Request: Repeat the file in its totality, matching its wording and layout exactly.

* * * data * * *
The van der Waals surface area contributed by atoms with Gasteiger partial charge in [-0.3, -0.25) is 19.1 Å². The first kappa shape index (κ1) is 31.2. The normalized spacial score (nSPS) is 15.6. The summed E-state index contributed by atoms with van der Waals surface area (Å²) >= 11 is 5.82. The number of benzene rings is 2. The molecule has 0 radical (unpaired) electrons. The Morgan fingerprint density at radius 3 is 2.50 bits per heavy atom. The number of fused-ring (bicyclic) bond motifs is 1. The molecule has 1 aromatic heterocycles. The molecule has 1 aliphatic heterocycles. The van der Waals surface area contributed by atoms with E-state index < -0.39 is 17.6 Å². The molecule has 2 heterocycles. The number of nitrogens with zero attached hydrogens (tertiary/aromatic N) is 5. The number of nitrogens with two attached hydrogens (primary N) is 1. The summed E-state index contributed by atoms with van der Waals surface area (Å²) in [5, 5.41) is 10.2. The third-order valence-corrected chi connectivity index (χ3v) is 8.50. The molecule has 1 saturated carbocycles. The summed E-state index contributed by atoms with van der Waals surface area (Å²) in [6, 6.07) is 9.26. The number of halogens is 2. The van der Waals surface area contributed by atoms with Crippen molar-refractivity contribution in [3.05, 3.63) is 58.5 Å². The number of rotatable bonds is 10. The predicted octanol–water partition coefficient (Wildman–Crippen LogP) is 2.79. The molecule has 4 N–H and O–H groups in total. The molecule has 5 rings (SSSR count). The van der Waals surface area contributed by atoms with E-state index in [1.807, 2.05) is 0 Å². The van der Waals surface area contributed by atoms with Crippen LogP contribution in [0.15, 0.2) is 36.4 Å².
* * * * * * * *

The van der Waals surface area contributed by atoms with Gasteiger partial charge in [-0.3, -0.25) is 19.1 Å². The first kappa shape index (κ1) is 31.2. The normalized spacial score (nSPS) is 15.6. The summed E-state index contributed by atoms with van der Waals surface area (Å²) >= 11 is 5.82. The number of benzene rings is 2. The molecule has 0 radical (unpaired) electrons. The Morgan fingerprint density at radius 3 is 2.50 bits per heavy atom. The number of fused-ring (bicyclic) bond motifs is 1. The molecule has 1 aromatic heterocycles. The molecule has 1 aliphatic heterocycles. The van der Waals surface area contributed by atoms with E-state index < -0.39 is 17.6 Å². The molecule has 2 heterocycles. The number of nitrogens with zero attached hydrogens (tertiary/aromatic N) is 5. The number of nitrogens with two attached hydrogens (primary N) is 1. The summed E-state index contributed by atoms with van der Waals surface area (Å²) in [5, 5.41) is 10.2. The third-order valence-corrected chi connectivity index (χ3v) is 8.50. The molecule has 1 saturated carbocycles. The summed E-state index contributed by atoms with van der Waals surface area (Å²) in [6, 6.07) is 9.26. The number of halogens is 2. The van der Waals surface area contributed by atoms with Crippen molar-refractivity contribution in [3.05, 3.63) is 58.5 Å². The number of rotatable bonds is 10. The predicted octanol–water partition coefficient (Wildman–Crippen LogP) is 2.79. The molecule has 4 N–H and O–H groups in total. The molecule has 5 rings (SSSR count). The van der Waals surface area contributed by atoms with E-state index in [1.807, 2.05) is 0 Å². The van der Waals surface area contributed by atoms with Crippen LogP contribution in [0.15, 0.2) is 36.4 Å².